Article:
Bitcoin has been handed a major blow today, and again, it’s all thanks to China. As if it’s not bad enough that the country has sought to destroy the mining presence within its borders, regulators have now deemed all crypto activity – this includes transactions – illegal, and now it’s not just miners that aren’t welcome in China. Rather, no digital currency has any space in the country.
China Says “No” to BTC
China has long had a very complicated relationship with bitcoin and its digital counterparts. There was a time when the country accounted for roughly 75 percent of all bitcoin activity, though the nation has not always made it easy for the growing asset space. China initially sought bans on cryptocurrency exchanges and initial coin offerings (ICOs) in earlier years, though many felt that things would ultimately stop there.
Too bad it didn’t. The country has sought to remove all miners and it is now taking things even further by outright banning crypto on a general scale. There are no bitcoin or altcoin transactions allowed in the country, and China is arguably hurting itself with this new mindset given that the country was probably making quite a bit of money – tax revenue, etc. from mining firms – that it is no longer collecting.
Bitcoin has already taken a huge price dip following the news, as the currency has presently fallen from about $44,000 per unit to just over $42,000, but traders shouldn’t be surprised if the asset goes down even further. China seems to have a lot of control and say in the bitcoin world, and whenever regulators in the country make a move, the asset seems to take a bit of a dive.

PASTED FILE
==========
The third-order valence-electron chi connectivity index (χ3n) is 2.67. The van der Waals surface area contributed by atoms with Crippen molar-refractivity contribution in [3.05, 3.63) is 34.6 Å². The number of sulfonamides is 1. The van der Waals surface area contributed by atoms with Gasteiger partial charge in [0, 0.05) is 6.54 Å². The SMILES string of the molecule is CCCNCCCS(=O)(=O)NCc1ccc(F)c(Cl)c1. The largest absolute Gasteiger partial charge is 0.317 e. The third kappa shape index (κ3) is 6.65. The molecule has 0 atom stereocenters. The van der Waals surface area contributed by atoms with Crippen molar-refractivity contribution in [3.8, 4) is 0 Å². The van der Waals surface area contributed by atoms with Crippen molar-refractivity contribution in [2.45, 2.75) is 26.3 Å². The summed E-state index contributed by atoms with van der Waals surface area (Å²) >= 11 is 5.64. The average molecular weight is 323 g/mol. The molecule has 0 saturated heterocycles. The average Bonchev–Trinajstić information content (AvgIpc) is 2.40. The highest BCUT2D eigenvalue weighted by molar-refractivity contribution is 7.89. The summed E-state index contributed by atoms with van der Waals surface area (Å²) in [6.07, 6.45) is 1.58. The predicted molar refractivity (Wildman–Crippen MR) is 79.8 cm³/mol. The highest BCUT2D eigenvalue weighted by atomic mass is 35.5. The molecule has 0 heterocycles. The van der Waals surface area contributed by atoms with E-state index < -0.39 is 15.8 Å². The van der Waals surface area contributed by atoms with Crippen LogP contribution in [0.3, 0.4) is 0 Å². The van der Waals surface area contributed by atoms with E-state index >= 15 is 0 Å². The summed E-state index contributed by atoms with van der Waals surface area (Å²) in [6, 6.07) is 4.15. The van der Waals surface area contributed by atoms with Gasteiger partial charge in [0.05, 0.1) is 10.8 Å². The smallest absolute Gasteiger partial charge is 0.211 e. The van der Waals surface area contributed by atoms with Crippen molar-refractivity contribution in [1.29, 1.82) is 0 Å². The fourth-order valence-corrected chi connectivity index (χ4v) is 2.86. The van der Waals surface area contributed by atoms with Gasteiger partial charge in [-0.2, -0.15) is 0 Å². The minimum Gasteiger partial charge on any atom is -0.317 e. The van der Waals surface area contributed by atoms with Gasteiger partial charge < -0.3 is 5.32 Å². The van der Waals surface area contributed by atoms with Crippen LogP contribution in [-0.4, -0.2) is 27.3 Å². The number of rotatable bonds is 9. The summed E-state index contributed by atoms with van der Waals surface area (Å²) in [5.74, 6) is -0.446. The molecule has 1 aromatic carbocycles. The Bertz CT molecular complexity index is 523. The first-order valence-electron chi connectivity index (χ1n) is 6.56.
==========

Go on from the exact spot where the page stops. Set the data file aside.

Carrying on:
On its website, the People’s Bank of China made the following announcement:
Virtual currency derivative transactions are all illegal financial activities and are strictly prohibited.
One can’t help but argue that China is simply looking to eliminate all potential competition to its digital yuan. China says that the currency can be tracked by the Beijing government, meaning it can be used to basically spy on people so that regulators always know what they are spending on.
Naturally, promoters of crypto are not too happy about what’s going on in the country. Many say that bitcoin and other digital assets allow both flexibility and anonymity, and that the inclusion of crypto in today’s global financial markets can potentially help to make transactions more accurate, though the People’s Bank of China worries that crypto can potentially hide illicit financial activity from those who seek to keep consumers safe.
Regulation Stepping In?
In an interview, Jaret Seiberg – an analyst with the Cowen Washington Research Group – said:
As we have long argued, crypto should expect to be regulated the same as the traditional product it is trying to replicate or replace.